Renewable energy is critical for future growth of the modern world, while underdeveloped countries must find entirely new sources of power to develop. With 80% of the world’s population living near water, it seems only natural to look to the sea for our energy needs. Borrowing from nature, Solar Seaweed offers a way to harvest solar and wave power without taking up valuable land or putting large structures in the way of water travel – and also for providing protected fish habitats where industrial development and pollution have damaged reefs and littoral hatcheries.
Solar Seaweed is a combination of flexible photovoltaic solar panels and materials that generate power by being flexed (piezoelectric) that will be anchored to the seabed or configured to float atop the water’s surface like sargassum seaweed beds. Covered entirely in non-reactive material (transparent silicone), Solar Seaweed moves with the ocean’s waves and harvests sunlight just as its plant cousins do – producing power without any harmful emissions or byproducts. I use the prototypes from my research as learning tools for STEMulate Learning workshops to teaching the creative process.
I have already tested small flexible solar panels in the water with help from local Boy Scouts as part of my STEMulate Learning program’s workshops for Inventing and Energy Merit Badges, but need to conduct a full-scale test to measure the greatest depth at which this artificial kelp will be of use.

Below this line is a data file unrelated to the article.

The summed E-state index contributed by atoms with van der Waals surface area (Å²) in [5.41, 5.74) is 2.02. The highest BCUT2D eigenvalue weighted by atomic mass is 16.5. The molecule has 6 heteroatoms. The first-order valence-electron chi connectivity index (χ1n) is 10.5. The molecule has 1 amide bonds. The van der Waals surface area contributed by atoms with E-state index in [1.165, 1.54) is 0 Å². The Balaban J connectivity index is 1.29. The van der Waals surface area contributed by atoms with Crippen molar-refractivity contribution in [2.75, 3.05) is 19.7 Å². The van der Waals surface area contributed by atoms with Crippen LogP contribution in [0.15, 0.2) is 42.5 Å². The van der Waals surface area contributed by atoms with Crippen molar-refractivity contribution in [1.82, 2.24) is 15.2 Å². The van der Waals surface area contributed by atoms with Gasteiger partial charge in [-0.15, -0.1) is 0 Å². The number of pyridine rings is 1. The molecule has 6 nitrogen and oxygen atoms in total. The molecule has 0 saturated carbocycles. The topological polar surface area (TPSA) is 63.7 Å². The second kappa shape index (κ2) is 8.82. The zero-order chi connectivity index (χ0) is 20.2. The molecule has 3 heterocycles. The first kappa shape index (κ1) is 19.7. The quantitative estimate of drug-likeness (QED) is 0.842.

Biomimetic Solar Seaweed modules can be designed with a single floatation cell for vertical suspension in the water column, mimicking natural Kelp forests to provide protection for fish hatcheries in denuded areas, or can be flanked by a series of smaller floating cells to allow it to rest horizontally along the air/water boundary like the Sargasso seaweed beds.
What I have already discovered is that photovoltaic (PV) solar cells work better under water because they are automatically kept cool by passing water, but that depth and debris in the water reduce output because water absorbs sunlight as you descend. My small-scale tests have shown that the panels move with the waves, but have not yet been able to add the piezoelectric film to test its wave power generation ability. Piezoelectric materials have a strong resistance to the flow of electricity, so a thin conductive film will be bonded to each side in order to add this functionality.
I unsuccessfully attempted to crowdfund a full scale test of this design through the second round of the #SciFund Challenge at RocketHub, detailed here: http://www.rockethub.com/projects/7507-green-power-from-solar-seaweed/
I plan to try again to fund the full scale prototype of this design using another crowdfunding platform once I have completed data gathering and analysis provided through this most recent round’s support.